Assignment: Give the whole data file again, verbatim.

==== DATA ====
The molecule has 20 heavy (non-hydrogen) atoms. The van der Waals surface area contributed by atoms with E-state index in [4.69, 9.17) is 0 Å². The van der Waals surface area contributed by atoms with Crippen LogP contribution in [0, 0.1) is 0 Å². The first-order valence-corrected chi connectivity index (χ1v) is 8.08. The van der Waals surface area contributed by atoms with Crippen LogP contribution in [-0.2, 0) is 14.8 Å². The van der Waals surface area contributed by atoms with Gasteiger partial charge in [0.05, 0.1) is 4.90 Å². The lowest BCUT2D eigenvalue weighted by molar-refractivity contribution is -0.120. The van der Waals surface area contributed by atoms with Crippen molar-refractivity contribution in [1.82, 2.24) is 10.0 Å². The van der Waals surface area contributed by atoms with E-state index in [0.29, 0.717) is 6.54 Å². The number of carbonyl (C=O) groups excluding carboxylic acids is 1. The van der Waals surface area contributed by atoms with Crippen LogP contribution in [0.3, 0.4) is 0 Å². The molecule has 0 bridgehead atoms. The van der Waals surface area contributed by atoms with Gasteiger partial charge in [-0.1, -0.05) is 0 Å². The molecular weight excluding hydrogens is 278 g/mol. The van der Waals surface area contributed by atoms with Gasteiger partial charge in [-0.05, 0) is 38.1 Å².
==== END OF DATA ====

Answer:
The molecule has 20 heavy (non-hydrogen) atoms. The van der Waals surface area contributed by atoms with E-state index in [4.69, 9.17) is 0 Å². The van der Waals surface area contributed by atoms with Crippen LogP contribution in [0, 0.1) is 0 Å². The first-order valence-corrected chi connectivity index (χ1v) is 8.08. The van der Waals surface area contributed by atoms with Crippen LogP contribution in [-0.2, 0) is 14.8 Å². The van der Waals surface area contributed by atoms with Gasteiger partial charge in [0.05, 0.1) is 4.90 Å². The lowest BCUT2D eigenvalue weighted by molar-refractivity contribution is -0.120. The van der Waals surface area contributed by atoms with Crippen molar-refractivity contribution in [1.82, 2.24) is 10.0 Å². The van der Waals surface area contributed by atoms with E-state index in [0.29, 0.717) is 6.54 Å². The number of carbonyl (C=O) groups excluding carboxylic acids is 1. The van der Waals surface area contributed by atoms with Crippen LogP contribution in [0.3, 0.4) is 0 Å². The molecule has 0 bridgehead atoms. The van der Waals surface area contributed by atoms with Gasteiger partial charge in [-0.1, -0.05) is 0 Å². The molecular weight excluding hydrogens is 278 g/mol. The van der Waals surface area contributed by atoms with Gasteiger partial charge in [-0.05, 0) is 38.1 Å².